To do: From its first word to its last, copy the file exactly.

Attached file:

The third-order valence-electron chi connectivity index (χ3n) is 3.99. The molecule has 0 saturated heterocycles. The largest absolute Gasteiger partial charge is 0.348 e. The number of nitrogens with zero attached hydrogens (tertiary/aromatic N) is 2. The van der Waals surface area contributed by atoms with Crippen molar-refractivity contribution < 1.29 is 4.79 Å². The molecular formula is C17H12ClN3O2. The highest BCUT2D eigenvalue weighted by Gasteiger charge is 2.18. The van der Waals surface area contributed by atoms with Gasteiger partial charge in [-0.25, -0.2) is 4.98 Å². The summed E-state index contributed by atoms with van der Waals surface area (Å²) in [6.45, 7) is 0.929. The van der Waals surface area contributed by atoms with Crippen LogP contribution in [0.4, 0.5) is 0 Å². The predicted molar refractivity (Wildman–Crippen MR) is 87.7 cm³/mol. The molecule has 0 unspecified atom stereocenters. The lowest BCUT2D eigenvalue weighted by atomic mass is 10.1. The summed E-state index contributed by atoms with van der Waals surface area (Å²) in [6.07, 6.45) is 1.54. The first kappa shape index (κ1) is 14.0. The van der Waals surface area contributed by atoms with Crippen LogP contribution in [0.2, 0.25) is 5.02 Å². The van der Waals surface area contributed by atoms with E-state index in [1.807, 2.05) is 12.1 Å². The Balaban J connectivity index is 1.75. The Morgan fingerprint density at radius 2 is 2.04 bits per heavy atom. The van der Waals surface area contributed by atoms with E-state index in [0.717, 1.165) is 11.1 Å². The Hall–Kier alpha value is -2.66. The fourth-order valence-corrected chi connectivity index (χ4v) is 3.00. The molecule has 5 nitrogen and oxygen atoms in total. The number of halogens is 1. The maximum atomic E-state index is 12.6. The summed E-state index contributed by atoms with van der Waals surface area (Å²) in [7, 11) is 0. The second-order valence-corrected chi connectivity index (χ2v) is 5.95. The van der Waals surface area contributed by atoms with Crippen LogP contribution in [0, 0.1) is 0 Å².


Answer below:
The third-order valence-electron chi connectivity index (χ3n) is 3.99. The molecule has 0 saturated heterocycles. The largest absolute Gasteiger partial charge is 0.348 e. The number of nitrogens with zero attached hydrogens (tertiary/aromatic N) is 2. The van der Waals surface area contributed by atoms with Crippen molar-refractivity contribution < 1.29 is 4.79 Å². The molecular formula is C17H12ClN3O2. The highest BCUT2D eigenvalue weighted by Gasteiger charge is 2.18. The van der Waals surface area contributed by atoms with Gasteiger partial charge in [-0.25, -0.2) is 4.98 Å². The summed E-state index contributed by atoms with van der Waals surface area (Å²) in [6.45, 7) is 0.929. The van der Waals surface area contributed by atoms with Crippen LogP contribution in [0.4, 0.5) is 0 Å². The predicted molar refractivity (Wildman–Crippen MR) is 87.7 cm³/mol. The molecule has 0 unspecified atom stereocenters. The lowest BCUT2D eigenvalue weighted by atomic mass is 10.1. The summed E-state index contributed by atoms with van der Waals surface area (Å²) in [6.07, 6.45) is 1.54. The first kappa shape index (κ1) is 14.0. The van der Waals surface area contributed by atoms with Crippen LogP contribution in [0.2, 0.25) is 5.02 Å². The van der Waals surface area contributed by atoms with E-state index in [1.807, 2.05) is 12.1 Å². The Balaban J connectivity index is 1.75. The Morgan fingerprint density at radius 2 is 2.04 bits per heavy atom. The van der Waals surface area contributed by atoms with E-state index in [0.717, 1.165) is 11.1 Å². The Hall–Kier alpha value is -2.66. The fourth-order valence-corrected chi connectivity index (χ4v) is 3.00. The molecule has 5 nitrogen and oxygen atoms in total. The number of halogens is 1. The maximum atomic E-state index is 12.6. The summed E-state index contributed by atoms with van der Waals surface area (Å²) in [7, 11) is 0. The second-order valence-corrected chi connectivity index (χ2v) is 5.95. The van der Waals surface area contributed by atoms with Crippen LogP contribution in [0, 0.1) is 0 Å².